Please enjoy the sixth submission for our latest contest: Your Best Worst Villain! See the rules and prizes here!
My players tend to take things to the extreme. There is usually no telling what they’re going to think of next, and it is a constant struggle for me to anticipate what they will do and plan appropriately for it. Fortunately they tend to let me know outside of the game what their characters are thinking, so we make things work. Some things, however, tend to just fall into place.
Before I go into what makes the villain so memorable, it’s important to understand two of the characters, their shared background, and the events leading up to the confrontation, as this villain is a PC-backstory enemy who affected the lives of two characters before the campaign began. The human warlord, Parathorn, was the leader of a small bandit troupe, along with Guuzu, the brawling bugbear. These two PCs did their bandit thing around small villages and one large city before one of their followers staged a coup, forcing them out and taking over himself. This guy, Henric, was but one of the long laundry list of things that drove Parathorn into depression.
When I said that my PCs take things to the extreme, I wasn’t joking. The player of Parathorn decided to tell me, outside of the game, that his character had given up and didn’t see a way to make his life work and wanted to take his own life. Suicide is a pretty serious topic, but the character had rationalized it and the player had explained it to me, so we made it happen. The other PCs were none the wiser, and when they discovered his body the next morning, the player of Guuzu the bugbear had real tears in his eyes and was speechless for a good five minutes before he recovered enough to continue playing.
Parathorn was buried, and the party met the player’s new character, a paladin who ended up with his powers by accident (long, unrelated story) and who was defending a downtrodden town from a pack of ne’er-do-wells holed up in a cave complex near to the area. The party joined forces with this paladin and off they set to the bandit lair.
After dealing with the traps and twists and turns of the cave series, the PCs stumbled into a magical trap that wounded the lot of them and alerted the bandits to the characters’ presence. Revealed, the PCs charged into the room with weapons brandished and started attacking the evil-doers. Upon seeing Guuzu, some of the bandits recognized him and began taunting him, with one sprinting from the room to “inform Henric that Guuzu and Parathorn are here!” The PCs put two-and-two together, except for the new paladin; the player played it straight, and his paladin, who hadn’t been informed about Parathorn, didn’t understand why he was being called by that name.
For the enemies, it was an easy mix-up: both the paladin and the warlord wore chainmail and a helm, wielded greatswords, and palled around with Guuzu the bugbear. Who else could it be? So imagine Henric’s disappointment when, after the PCs burst into his throne room and he begins his “And this time I’ll finish you off once and for all!” speech, the paladin takes off his helm, revealing himself to be Not-Parathorn, and Guzuu reveals that Parathorn took his own life just days ago.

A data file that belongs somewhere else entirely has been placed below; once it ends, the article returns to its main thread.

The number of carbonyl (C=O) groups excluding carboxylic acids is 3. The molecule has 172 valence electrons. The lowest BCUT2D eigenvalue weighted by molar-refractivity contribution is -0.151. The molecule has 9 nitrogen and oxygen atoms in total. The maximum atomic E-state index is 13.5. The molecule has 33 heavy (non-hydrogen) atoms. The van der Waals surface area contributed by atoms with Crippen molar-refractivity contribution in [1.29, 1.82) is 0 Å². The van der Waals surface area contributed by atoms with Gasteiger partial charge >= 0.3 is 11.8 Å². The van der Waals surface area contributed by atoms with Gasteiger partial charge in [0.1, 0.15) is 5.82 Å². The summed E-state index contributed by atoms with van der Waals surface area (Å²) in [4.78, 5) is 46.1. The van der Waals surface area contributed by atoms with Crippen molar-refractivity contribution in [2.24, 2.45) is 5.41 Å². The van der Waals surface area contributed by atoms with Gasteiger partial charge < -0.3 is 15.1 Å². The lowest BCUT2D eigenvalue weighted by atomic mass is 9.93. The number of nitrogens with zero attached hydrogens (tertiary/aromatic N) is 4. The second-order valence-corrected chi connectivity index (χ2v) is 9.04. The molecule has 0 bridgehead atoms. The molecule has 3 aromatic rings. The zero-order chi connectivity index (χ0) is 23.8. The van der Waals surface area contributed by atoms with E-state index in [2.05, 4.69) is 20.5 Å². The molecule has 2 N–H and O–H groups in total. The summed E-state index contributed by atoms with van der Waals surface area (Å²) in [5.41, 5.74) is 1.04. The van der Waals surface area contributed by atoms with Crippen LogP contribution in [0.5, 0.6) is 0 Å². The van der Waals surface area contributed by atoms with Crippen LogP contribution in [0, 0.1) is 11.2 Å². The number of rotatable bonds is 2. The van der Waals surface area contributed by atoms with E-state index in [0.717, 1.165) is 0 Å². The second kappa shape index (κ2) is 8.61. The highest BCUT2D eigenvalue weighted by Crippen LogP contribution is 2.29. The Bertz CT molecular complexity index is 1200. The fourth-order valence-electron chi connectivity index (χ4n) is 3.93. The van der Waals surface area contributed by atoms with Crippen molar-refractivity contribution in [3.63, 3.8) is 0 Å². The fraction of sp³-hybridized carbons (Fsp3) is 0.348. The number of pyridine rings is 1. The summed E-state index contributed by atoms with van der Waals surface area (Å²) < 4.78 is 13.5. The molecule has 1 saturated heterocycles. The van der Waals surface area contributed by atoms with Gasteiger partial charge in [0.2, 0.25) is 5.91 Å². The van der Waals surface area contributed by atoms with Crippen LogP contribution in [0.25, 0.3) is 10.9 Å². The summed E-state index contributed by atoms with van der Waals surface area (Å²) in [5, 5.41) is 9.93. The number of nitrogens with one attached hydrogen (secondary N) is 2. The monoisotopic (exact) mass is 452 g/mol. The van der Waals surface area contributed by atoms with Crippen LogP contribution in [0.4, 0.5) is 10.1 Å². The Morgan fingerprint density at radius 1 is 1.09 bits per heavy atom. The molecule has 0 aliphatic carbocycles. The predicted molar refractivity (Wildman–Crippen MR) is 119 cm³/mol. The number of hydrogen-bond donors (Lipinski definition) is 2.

Henric flew into a wild rage. Parathorn was his greatest enemy; he had detested the way the other bandits looked up to him, hated how they were loyal to him, how they loved him and took his commands without question. It was like sweet music to Henric watching Parathorn’s once-loyal followers turn on him because of Henric’s lies and deceit, but it was a cruel injustice when one of the two men most devoted to the warlord held Henric and his betrayers at bay, giving his life that Parathorn and Guuzu might escape. Now fate had turned sadistic, robbing Henric of finally killing Parathorn and proving, once and for all, that Henric was the better of the two.
The maddened villain cut down his own men as they tried to flee from the enraged bugbear and his companions. He fought until the bugbear broke him entirely and spit bitterly into Guuzu’s face when offered the option of a quick death.
He did not receive it. Guuzu was not kind.
When talking about D&D and the characters that people create, I always paraphrase Goethe, who mentioned how authors cannot help but include in their writing parts of themselves. This is true of D&D characters, too; there is always some element of the player in the character.
Parathorn, his player commented after the session, was representative of a line of thought from which the player had moved on; when that sort of childish mindset installed within Parathorn died within the player, Parathorn had to follow suit. Guuzu’s player knew this, and it wasn’t easy for him to accept that part of his best friend had moved on from how things were. For him, it was a reminder of the passage of time and the ever-changing nature of things. Henric represented to him the forces that threaten to tear him apart from his best friend, and that created a very visceral response from both players. Both players were very emotional during and directly after the fight, and they both thanked me afterward for bringing out that sort of real-life drama and putting it into the game. Making their real-world fears into a D&D villain was a new kind of emotional catharsis: they literally got to slay the monster made of their fears.
My players take things to the extreme, and I couldn’t be happier about it, because not a damn one of us will ever forget that session.